The proposal to legalize surrogacy in New York was presented as an unequivocal progressive ideal, a remedy to a ban that burdens gay and infertile couples and stigmatizes women who cannot have children on their own.
And yet, as the...
For several years, scientists have experimented on human embryos with a powerful genome editing tool called CRISPR to see if they could correct genetic errors or reduce the risk of disease. In September, Kathy Niakan at the Francis Crick Institute in London and her colleagues reported they had used this tool on human embryos for a very different purpose — to better understand human development.
The use of CRISPR (pronounced “crisper”) to modify human embryos has prompted a healthy debate on the ethics of human genetic technologies. This tool is controversial, in part, because changes that are made to the embryo could be passed down to future generations. Niakan’s recent research is novel, and less ethically fraught than some other genome-editing research.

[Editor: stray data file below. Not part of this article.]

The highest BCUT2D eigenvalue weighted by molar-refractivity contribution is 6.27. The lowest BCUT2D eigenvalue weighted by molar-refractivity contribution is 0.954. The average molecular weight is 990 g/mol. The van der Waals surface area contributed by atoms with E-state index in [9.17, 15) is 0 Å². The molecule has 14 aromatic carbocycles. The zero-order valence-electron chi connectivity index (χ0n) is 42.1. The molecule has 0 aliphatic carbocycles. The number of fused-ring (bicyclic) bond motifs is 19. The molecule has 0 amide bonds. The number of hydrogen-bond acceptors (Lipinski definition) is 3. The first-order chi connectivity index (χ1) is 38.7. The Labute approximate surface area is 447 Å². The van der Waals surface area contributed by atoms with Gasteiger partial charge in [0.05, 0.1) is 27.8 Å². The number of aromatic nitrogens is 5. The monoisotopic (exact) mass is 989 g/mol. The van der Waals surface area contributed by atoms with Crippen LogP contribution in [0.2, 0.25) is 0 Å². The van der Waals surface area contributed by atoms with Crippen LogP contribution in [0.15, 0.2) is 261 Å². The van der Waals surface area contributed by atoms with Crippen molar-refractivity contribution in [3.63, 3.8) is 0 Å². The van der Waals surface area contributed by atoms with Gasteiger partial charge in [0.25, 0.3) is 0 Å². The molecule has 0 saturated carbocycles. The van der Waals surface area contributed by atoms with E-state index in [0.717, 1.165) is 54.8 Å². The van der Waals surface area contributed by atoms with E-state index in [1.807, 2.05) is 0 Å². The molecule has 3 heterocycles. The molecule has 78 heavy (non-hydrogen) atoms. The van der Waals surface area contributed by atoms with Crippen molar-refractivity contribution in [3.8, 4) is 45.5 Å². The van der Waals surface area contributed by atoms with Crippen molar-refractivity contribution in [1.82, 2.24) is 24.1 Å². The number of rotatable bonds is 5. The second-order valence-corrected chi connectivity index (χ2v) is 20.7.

Research labs around the world are using CRISPR to selectively insert, delete or replace DNA with far greater precision and at a lower cost than other genome-editing techniques. Since 2015, five reports have detailed its use in human embryos to correct disease-causing mutations or create resistance to infectious disease.
Scientists have modified the genes responsible for β-thalassemia (an...